(Screenshot is from the original "Is This Modest?" blog.) Among modest fashion blogs that were online when Fashion Belle began reviewing them in 2010, "Is This Modest?" was one of the most extensive. It stood apart from other modest fashion blogs in that it was written primarily by a husband and father in his early 30s who came from a fundamental Christian background, with his wife and other females as occasional guest authors. He never posted his real name but called himself MInTheGap, short for "I'm in the gap," a reference to Ezekiel 22:30, "I looked for a man from among them who would repair the wall and stand in the gap before me on behalf of the land, so that I would not destroy it, but I found no one" (NET Bible). This verse has been a battle cry in recent decades for people who see themselves as "standing in the gap" against the onslaught of social pressure toward immorality.
MInTheGap posted that he had graduated from Bob Jones University and held to the King James Version of the Bible, both indications of the kind of conservatism that promotes modesty in dress, especially for women. He ran a companion blog that focused on Christian doctrine and family living. The "Is This Modest?" blog received a wave of online attention that peaked in January 2013 about how it was mostly written by a young, married Christian man holding forth standards some women thought too restrictive. I actually loved his perspective, as it came from a different angle than from what most female authors offer. Shortly after this criticism that spread to multiple sites in a matter of days, both the "Is This Modest?" and the Christian life blog were shut down. My guess is that this step was taken as a direct result of the surge in criticism from women who want to dress as they please in public regardless of temptations they create for men who see them. So many articles were archived on the "Is This Modest?" blog that it would be wonderful to see the site return. However, it is understandable that the personal attacks aimed at the man who authored most of the content could create too great of a risk to make reviving the site desirable for him.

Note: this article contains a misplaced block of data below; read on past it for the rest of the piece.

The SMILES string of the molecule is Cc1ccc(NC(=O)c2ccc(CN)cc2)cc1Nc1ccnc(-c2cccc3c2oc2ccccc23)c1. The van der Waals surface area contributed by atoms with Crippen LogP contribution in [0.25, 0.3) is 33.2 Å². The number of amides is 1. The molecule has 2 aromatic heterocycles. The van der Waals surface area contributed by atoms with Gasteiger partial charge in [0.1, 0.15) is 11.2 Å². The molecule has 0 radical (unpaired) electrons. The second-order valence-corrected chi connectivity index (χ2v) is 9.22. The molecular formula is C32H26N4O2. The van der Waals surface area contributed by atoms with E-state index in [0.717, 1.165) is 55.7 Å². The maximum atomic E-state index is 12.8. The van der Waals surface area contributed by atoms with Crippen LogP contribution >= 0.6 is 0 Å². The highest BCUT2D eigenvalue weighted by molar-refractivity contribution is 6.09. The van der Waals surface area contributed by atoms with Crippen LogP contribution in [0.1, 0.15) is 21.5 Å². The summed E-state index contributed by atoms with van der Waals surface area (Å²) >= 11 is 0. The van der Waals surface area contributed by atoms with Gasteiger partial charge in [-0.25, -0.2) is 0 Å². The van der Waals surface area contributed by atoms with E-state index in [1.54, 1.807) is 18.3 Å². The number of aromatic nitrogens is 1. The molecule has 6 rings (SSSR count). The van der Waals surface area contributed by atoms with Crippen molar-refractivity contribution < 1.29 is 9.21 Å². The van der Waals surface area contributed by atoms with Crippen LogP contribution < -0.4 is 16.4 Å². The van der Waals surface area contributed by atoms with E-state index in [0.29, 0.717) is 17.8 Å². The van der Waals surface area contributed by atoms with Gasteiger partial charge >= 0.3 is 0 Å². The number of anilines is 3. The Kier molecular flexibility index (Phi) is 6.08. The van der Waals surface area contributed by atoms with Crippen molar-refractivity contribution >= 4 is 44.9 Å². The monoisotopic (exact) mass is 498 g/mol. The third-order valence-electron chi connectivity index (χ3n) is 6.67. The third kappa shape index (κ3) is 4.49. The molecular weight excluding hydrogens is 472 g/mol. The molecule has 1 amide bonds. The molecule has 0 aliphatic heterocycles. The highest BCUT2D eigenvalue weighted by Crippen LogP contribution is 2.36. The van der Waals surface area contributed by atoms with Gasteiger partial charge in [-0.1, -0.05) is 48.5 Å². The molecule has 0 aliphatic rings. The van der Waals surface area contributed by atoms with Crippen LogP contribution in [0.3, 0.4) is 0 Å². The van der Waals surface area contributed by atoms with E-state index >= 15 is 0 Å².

Is there a lesson for us in the forced disappearance of a great modest fashion blog? One of them could be that people hold differing values. While most of us who frequented the "Is This Modest?" blog appreciated the male encouragement toward dressing modestly, liberal women viewed the blog as a man's affront to their right to their own choices. The Internet has changed the way we interact by reducing the courtesy that we naturally employ in interacting with people face-to-face. The online criticisms of MInTheGap and his work were unshackled, severe and personal. The same people who disagreed with the intent of "Is This Modest?" would certainly disagree with the work being done on the Fashion Belle website. Constructive comments are always welcome here, but anyone who aims to destroy the foundation of faith that guides the choices of women who value modesty will not succeed. Consider this: we who value modesty engage in constant efforts to encourage others toward what we view as beautiful and pure. In the process of doing that, we respect people who choose differently, even when we disagree with their choices. If people on the other side fail to offer the same respect to us as human beings, then what does that say about their character? So, work to keep your comments constructive, wherever you post online. A blog that you may dislike could be an oasis to someone else, and your criticism could deeply discourage the blog's author. The words of Philippians 4:8 serve as a motto to guide online interactions, "Finally, brothers and sisters, whatever is true, whatever is worthy of respect, whatever is just, whatever is pure, whatever is lovely, whatever is commendable, if something is excellent or praiseworthy, think about these things" (NET Bible).